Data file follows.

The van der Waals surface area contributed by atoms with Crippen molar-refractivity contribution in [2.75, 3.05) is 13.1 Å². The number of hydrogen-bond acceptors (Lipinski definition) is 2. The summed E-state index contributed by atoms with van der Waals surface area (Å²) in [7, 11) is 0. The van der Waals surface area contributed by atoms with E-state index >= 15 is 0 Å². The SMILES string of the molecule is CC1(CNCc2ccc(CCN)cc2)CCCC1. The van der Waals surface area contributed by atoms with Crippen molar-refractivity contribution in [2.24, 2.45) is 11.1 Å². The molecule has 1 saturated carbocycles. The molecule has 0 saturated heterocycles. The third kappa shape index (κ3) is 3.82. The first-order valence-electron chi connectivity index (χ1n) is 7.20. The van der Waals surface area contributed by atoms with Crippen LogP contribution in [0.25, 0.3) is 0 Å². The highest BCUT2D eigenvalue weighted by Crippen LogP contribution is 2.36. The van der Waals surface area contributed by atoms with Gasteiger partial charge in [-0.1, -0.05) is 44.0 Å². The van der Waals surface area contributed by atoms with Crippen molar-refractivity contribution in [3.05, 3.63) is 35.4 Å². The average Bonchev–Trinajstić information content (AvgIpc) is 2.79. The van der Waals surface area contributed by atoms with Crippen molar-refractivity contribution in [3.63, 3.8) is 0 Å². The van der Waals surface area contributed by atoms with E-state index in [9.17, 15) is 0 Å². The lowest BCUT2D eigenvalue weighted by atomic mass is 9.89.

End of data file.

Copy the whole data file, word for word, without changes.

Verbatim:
The van der Waals surface area contributed by atoms with Crippen molar-refractivity contribution in [2.75, 3.05) is 13.1 Å². The number of hydrogen-bond acceptors (Lipinski definition) is 2. The summed E-state index contributed by atoms with van der Waals surface area (Å²) in [7, 11) is 0. The van der Waals surface area contributed by atoms with E-state index >= 15 is 0 Å². The SMILES string of the molecule is CC1(CNCc2ccc(CCN)cc2)CCCC1. The van der Waals surface area contributed by atoms with Crippen molar-refractivity contribution in [2.24, 2.45) is 11.1 Å². The molecule has 1 saturated carbocycles. The molecule has 0 saturated heterocycles. The third kappa shape index (κ3) is 3.82. The first-order valence-electron chi connectivity index (χ1n) is 7.20. The van der Waals surface area contributed by atoms with Crippen LogP contribution in [0.25, 0.3) is 0 Å². The highest BCUT2D eigenvalue weighted by Crippen LogP contribution is 2.36. The van der Waals surface area contributed by atoms with Gasteiger partial charge in [-0.1, -0.05) is 44.0 Å². The van der Waals surface area contributed by atoms with Crippen molar-refractivity contribution in [3.05, 3.63) is 35.4 Å². The average Bonchev–Trinajstić information content (AvgIpc) is 2.79. The van der Waals surface area contributed by atoms with Crippen molar-refractivity contribution in [3.63, 3.8) is 0 Å². The van der Waals surface area contributed by atoms with E-state index in [9.17, 15) is 0 Å². The lowest BCUT2D eigenvalue weighted by atomic mass is 9.89.